Dogecoin Core Developers Stepping Away From Cryptocurrency

Recently, Ross Nicoll, who is also the core developer of Dogecoin announced that he will be stepping away from the cryptocurrency project due to  “overwhelming” stress and a potential conflict of interest.

Here’s why?

However, he also said that he will continue to remain the advisor for projects. Dogecoin was created in 2013 by software engineers Billy Markus and Jackson Palmer as a faster but “fun” alternative to Bitcoin.

Dogecoin core developers stepping away from cryptocurrency

About Dogecoin 

Dogecoin Foundation is a nonprofit organization that aims to support the development of the meme coin and has launched its first-ever road map detailing a number of new projects.

Nicoll’s Blog Post

Nicoll also stated in his statement that he works full-time for a company.  He did not reveal the company’s name. He wrote the blog post on this matter which said “I’m handing over everything I can to this meme coin Foundation. I will be remaining as an advisor to the Foundation, to enable transition,”.

External parties we had never heard of managed to get articles published that referred to them as its developers. In the summer of 2021, there was a potential lawsuit against the developers from someone who claimed we were responsible for their funds,” he added.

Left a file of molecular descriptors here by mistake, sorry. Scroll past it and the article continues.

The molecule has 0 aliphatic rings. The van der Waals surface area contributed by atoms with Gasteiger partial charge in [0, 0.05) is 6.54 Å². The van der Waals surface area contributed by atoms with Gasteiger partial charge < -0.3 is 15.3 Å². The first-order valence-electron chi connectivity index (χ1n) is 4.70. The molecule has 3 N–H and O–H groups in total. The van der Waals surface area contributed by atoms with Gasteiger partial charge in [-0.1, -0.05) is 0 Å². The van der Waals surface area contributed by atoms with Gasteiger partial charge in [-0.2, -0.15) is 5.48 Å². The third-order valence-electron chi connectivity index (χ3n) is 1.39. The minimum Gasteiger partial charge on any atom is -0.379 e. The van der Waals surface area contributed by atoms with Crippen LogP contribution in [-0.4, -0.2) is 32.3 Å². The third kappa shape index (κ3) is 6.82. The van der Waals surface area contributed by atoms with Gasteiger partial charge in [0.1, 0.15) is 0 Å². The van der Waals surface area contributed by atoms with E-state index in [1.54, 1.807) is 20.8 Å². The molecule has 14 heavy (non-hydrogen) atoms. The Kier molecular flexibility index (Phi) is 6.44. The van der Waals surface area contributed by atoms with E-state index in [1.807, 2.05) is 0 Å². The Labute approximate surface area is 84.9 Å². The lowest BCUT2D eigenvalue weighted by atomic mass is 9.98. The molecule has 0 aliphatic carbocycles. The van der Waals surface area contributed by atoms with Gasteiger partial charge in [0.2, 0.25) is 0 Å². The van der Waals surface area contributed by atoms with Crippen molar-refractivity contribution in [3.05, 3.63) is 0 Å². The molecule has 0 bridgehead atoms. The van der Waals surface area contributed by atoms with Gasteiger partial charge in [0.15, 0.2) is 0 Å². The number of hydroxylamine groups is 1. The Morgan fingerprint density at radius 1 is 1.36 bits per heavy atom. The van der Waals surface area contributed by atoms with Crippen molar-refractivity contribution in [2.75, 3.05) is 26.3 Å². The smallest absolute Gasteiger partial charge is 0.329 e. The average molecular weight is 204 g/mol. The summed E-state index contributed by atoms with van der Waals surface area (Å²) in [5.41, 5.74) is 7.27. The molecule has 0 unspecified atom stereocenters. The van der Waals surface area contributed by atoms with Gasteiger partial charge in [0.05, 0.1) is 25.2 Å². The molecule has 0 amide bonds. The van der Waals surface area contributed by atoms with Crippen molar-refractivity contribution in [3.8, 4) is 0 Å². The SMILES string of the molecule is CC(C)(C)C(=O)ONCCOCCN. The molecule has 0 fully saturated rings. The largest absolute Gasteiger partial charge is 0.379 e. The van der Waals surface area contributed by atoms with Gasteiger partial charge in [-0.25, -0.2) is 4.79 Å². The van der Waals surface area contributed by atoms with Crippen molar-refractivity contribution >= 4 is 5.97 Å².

The chief developer also wrote about the number of threats that the Foundation continues to face. In 2021,  a number of parties were registering trademarks for Dogecoin, presumably to claim “they” were them.

Dogecoin’s Connection to Tesla

Nicoll did his best to protect Dogecoin from trademark registrations made by non-affiliated entities. The meme-coin success is also linked to Tesla CEO Elon Musk’s enthusiasm for it. Musk showed a lot of interest in it.

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DOGE’s price has dropped more than 70% since its peak. Billy Markus warned the members of the meme coin community against getting “crazy, toxic, attack, spammy,” and that it could devalue the brand. He also asked the supporters to stay cool.

For more stay tuned at the StanfordArts Review. 

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